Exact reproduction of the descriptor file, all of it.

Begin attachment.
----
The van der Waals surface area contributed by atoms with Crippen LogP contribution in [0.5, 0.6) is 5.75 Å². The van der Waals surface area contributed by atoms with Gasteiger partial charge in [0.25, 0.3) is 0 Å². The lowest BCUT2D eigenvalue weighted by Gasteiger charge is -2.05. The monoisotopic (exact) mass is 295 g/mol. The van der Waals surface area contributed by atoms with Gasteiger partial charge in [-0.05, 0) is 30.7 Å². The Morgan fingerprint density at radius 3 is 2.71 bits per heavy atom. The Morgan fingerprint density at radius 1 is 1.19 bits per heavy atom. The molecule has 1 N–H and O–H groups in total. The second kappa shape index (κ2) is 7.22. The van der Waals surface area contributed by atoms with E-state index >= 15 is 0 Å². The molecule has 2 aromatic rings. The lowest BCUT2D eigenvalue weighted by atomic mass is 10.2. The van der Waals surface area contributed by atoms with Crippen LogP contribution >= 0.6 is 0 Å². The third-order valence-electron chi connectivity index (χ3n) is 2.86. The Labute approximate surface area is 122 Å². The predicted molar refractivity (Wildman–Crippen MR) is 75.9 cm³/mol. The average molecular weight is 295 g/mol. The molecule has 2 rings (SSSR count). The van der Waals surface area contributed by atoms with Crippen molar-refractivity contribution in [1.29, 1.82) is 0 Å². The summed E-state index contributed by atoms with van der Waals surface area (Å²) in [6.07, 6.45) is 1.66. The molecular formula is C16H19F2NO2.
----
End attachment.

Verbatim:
The van der Waals surface area contributed by atoms with Crippen LogP contribution in [0.5, 0.6) is 5.75 Å². The van der Waals surface area contributed by atoms with Gasteiger partial charge in [0.25, 0.3) is 0 Å². The lowest BCUT2D eigenvalue weighted by Gasteiger charge is -2.05. The monoisotopic (exact) mass is 295 g/mol. The van der Waals surface area contributed by atoms with Gasteiger partial charge in [-0.05, 0) is 30.7 Å². The Morgan fingerprint density at radius 3 is 2.71 bits per heavy atom. The Morgan fingerprint density at radius 1 is 1.19 bits per heavy atom. The molecule has 1 N–H and O–H groups in total. The second kappa shape index (κ2) is 7.22. The van der Waals surface area contributed by atoms with E-state index >= 15 is 0 Å². The molecule has 2 aromatic rings. The lowest BCUT2D eigenvalue weighted by atomic mass is 10.2. The van der Waals surface area contributed by atoms with Crippen LogP contribution >= 0.6 is 0 Å². The third-order valence-electron chi connectivity index (χ3n) is 2.86. The Labute approximate surface area is 122 Å². The predicted molar refractivity (Wildman–Crippen MR) is 75.9 cm³/mol. The average molecular weight is 295 g/mol. The molecule has 2 rings (SSSR count). The van der Waals surface area contributed by atoms with Crippen molar-refractivity contribution in [1.29, 1.82) is 0 Å². The summed E-state index contributed by atoms with van der Waals surface area (Å²) in [6.07, 6.45) is 1.66. The molecular formula is C16H19F2NO2.